by Nicholas L. Pivonka, Chemistry
Teaching Effectiveness Award Essay, 2001
In the fall of 2000, when I found that I would be teaching chemistry 4B for a second time, I took the opportunity to identify two areas for improving the quality of the course and my teaching. One involved restructuring the laboratory portion of the course to make it more relevant and challenging, the other sharpening my methods for identifying and anticipating difficult course concepts.
I sought to improve the laboratory portion of the course by improving the quality of experiments the students were asked to perform. One of the experiments was clearly a candidate for replacement. The experiment, based on the solubility properties of metal salts, provided little intellectual challenge for the students. The procedures carried out were repetitious and taught the students no new analytical or technical skills. The students’ dislike of the experiment was obvious from the quality of their lab reports, and course evaluations contained many criticisms of the experiment.
Professor Ron Cohen gave permission to design a new experiment to replace the unpopular solubility lab. In its stead, I implemented a new flash photolysis lab. This was a significant improvement because the subject matter was relevant to both the course material and to modern research in physical chemistry. Also, the experiment required the assimilation of new ideas, including time dependent spectroscopy and kinetic analysis. This requirement alleviated the boredom brought about by the repetitive tasks of the solubility experiment and increased its inherent educational value.
My second emphasis was to improve the methods I used to identify and anticipate difficulties the students would have with the course material. I had found in my previous teaching experiences that difficulties with the subject matter were often concentrated in similar areas for many students. My challenge was to both better utilize the feedback mechanisms at my disposal and to try to identify new channels for identifying potential problem areas.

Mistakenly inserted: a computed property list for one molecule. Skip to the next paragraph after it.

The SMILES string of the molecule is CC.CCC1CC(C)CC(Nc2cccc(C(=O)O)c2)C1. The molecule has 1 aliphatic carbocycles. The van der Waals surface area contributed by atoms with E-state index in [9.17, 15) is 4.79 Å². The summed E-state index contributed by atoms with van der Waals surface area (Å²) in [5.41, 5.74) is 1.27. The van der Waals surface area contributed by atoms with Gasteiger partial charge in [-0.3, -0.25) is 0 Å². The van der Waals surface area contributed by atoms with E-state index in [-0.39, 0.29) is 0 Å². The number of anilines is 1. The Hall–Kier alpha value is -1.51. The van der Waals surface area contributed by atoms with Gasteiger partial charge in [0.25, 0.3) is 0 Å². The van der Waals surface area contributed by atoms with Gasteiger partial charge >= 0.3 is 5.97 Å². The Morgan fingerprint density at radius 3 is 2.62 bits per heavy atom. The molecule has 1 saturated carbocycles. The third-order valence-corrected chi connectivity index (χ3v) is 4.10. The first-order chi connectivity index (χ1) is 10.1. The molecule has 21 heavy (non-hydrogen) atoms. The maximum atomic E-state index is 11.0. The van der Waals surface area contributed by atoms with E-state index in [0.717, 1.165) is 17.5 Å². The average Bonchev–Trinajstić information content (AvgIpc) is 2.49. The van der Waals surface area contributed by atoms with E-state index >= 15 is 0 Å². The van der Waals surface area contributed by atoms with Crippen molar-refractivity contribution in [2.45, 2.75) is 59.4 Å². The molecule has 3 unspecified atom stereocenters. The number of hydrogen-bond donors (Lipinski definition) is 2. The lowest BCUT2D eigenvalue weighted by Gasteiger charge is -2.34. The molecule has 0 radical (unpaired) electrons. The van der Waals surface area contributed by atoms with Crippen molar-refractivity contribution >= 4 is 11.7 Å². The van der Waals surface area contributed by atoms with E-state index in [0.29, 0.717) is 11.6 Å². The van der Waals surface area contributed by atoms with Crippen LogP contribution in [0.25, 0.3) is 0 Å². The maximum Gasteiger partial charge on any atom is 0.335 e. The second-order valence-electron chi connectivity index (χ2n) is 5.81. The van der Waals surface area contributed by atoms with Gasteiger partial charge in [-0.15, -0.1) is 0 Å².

To improve existing feedback mechanisms I kept a count of the number of students who had difficulty with particular concepts presented in lecture, homework or the laboratory. By tracking the number and type of questions I was asked, as well as homework and exam problems that were missed, I was able to identify and address common problems earlier. Additionally, I changed my method of discussion preparation to include practicing every one of the skills and concepts to be learned by the students, instead of performing a cursory check to see if I remembered them. The distinction turned out to be quite important, as I found that practice would enable me to anticipate the troubles of students by actively remembering my own previous difficulties. This illuminated a feedback channel I had previously ignored. I used the information obtained to make more efficient use of my discussion time, concentrating on areas where I was able to anticipate student confusion.
The effectiveness of the experimental improvement was assessed through end of semester course evaluations, which contained no complaints about the new experiment, in contrast to the many received in regard to the experiment it replaced. Students were also observed to be more active and talkative when performing the experiment, assisting each other with the new methods they were learning. Additionally, my innovations in identifying and anticipating student difficulties led to my section consistently outperforming other sections on the midterm and final exams.